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    My point is that the no one shoul write a false, glowing letter of recommendation if they don't mean it. It should focus on their strengths however, I didn't like the attitude of just write one and remember how you would want yours to say.

    This isn't really specific to this situation but in general.
     
  19. 2ndTimeAround

    2ndTimeAround Phenom

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    I say highlight the good, really highlight it.

    If all he is lacking is maturity and organization, then I wouldn't mention those. It is expected that as a newbie he'd need to mature and gain some organizational skills.
     
  20. Aliceacc

    Aliceacc Multitudinous

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    Jul 10, 2011

    I don't think anyone has suggested lying. It's just a question of how much truth to include.

    Any time I've written a letter, I've emphasized the positives. If I honestly thought they were outweighed by the negatives, I wouldn't be writing the letter. And sometimes what you don't say speaks volumes

    As to those areas of improvement: We all have them. First year teachers tend to have more than teachers who have some experience. I leave those out of the letter. If the question comes up in a followup phone call, I answer more fully, but include that I think the candidate is still a good choice.
     
  21. a2z

    a2z Virtuoso

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    The big issue for me was that the poster said in organization and classroom management that basically the student teacher was clueless as if he never heard any of it before. I understand weaknesses that are at an acceptable level and expected at that level of experience not being mentioned, but OP said this student teacher acted like all of this was foreign to him. At that level, even if there is potential in other areas or great skil in other areas, I feel it is a disservice to any future students for it not to be mentioned. Kids can't learn if the class is chaos. Disorganization is a big problem and makes problems for the school. Parents don't appreciate not knowing what is going on and kids can't learn if a teacher flits from thing to thing because he can't get his act together.
     
  22. JustMe

    JustMe Virtuoso

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    Again, a2z, those weaknesses will be shared through the reference or perhaps through official observation forms. Although, I should add that he was also said to be eager to learn the things that unfortunately, through no fault of his own, his college program failed to teach.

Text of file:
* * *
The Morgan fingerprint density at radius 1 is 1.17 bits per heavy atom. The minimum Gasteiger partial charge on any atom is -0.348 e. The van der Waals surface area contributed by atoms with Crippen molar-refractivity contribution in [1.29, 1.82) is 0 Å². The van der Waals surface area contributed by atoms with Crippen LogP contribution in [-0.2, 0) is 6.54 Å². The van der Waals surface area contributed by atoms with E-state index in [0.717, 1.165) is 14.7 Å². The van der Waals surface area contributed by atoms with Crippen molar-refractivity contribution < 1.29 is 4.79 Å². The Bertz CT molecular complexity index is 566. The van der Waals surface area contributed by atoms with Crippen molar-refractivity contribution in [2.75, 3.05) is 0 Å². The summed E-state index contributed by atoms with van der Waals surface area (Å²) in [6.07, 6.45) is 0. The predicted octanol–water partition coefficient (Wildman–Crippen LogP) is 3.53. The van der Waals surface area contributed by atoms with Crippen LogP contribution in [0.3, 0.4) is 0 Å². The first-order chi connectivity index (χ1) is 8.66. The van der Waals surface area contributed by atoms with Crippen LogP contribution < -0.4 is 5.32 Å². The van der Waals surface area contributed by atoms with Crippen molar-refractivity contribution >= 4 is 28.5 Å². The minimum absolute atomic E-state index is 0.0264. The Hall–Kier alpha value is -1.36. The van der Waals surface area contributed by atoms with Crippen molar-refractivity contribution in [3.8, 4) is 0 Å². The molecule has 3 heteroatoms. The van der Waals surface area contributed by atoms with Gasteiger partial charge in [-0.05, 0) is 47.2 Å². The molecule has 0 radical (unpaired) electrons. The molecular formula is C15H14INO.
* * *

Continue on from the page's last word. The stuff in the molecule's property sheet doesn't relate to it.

No one is suggesting to never speak the words "unorganized" or "weak classroom management"—just doing so at the appropriate time.

    • Letter of Recommendation
    • Reference
    Two separate things.
     
  23. a2z

    a2z Virtuoso

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    Then more than likely I would decline the recommendation because I would not feel comfortable recommending someone that could not demonstrate 2 key skills needed for teaching when the student teacher had no knowledge regardless of whether it was his fault or not.

    If a student teacher is not aware enough to understand that classroom management and organization is key to running a classroom, I question the ability of this person understand the job at hand which in turn would make me question giving any kind of recommendation.

    If for some reason I felt compelled to do so because I was the only source of recommendation for the student, I would mention it regardless of whether others felt it belonged there or not. However, I would inform him of such. My credibilty is on the line when a recommendation is given. For me to ignore such cluelessness and RECOMMEND that person would make me look incompetent.
     
  24. JustMe

    JustMe Virtuoso

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    I guess I didn't get the same impression of him as you did. Not many details were provided, but I didn't get the sense that she felt he would be an ineffective teacher.
     
  25. Mrs.SLF

    Mrs.SLF Comrade

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    Wowsers! I would simply suggest remembering your first year of teaching and what is was like to, at times, feel like a chicken with your head cut off because of everything you learn as you go. :2cents:
     
  26. callmebob

    callmebob Enthusiast

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    Great description of first year of teaching. You might as well be thrown fresh into the fire with the wolves waiting for you to climb out and have their dinner. It is an experience everyone goes through, not all are the same, but all are serious learning expieriences. I don't care how good my student teaching would have been, nothing would have fully prepared me for my first year of teaching.
    Students are not going to have the same type of year with a first year teacher as with a veteran teacher. They will learn things, but it will never be nearly as effective. Yes, that is a small disadvantage for them, but many kids at one point or another will have a teacher in their first year. All professions go through it, people are just not usually as good at their job the first time around.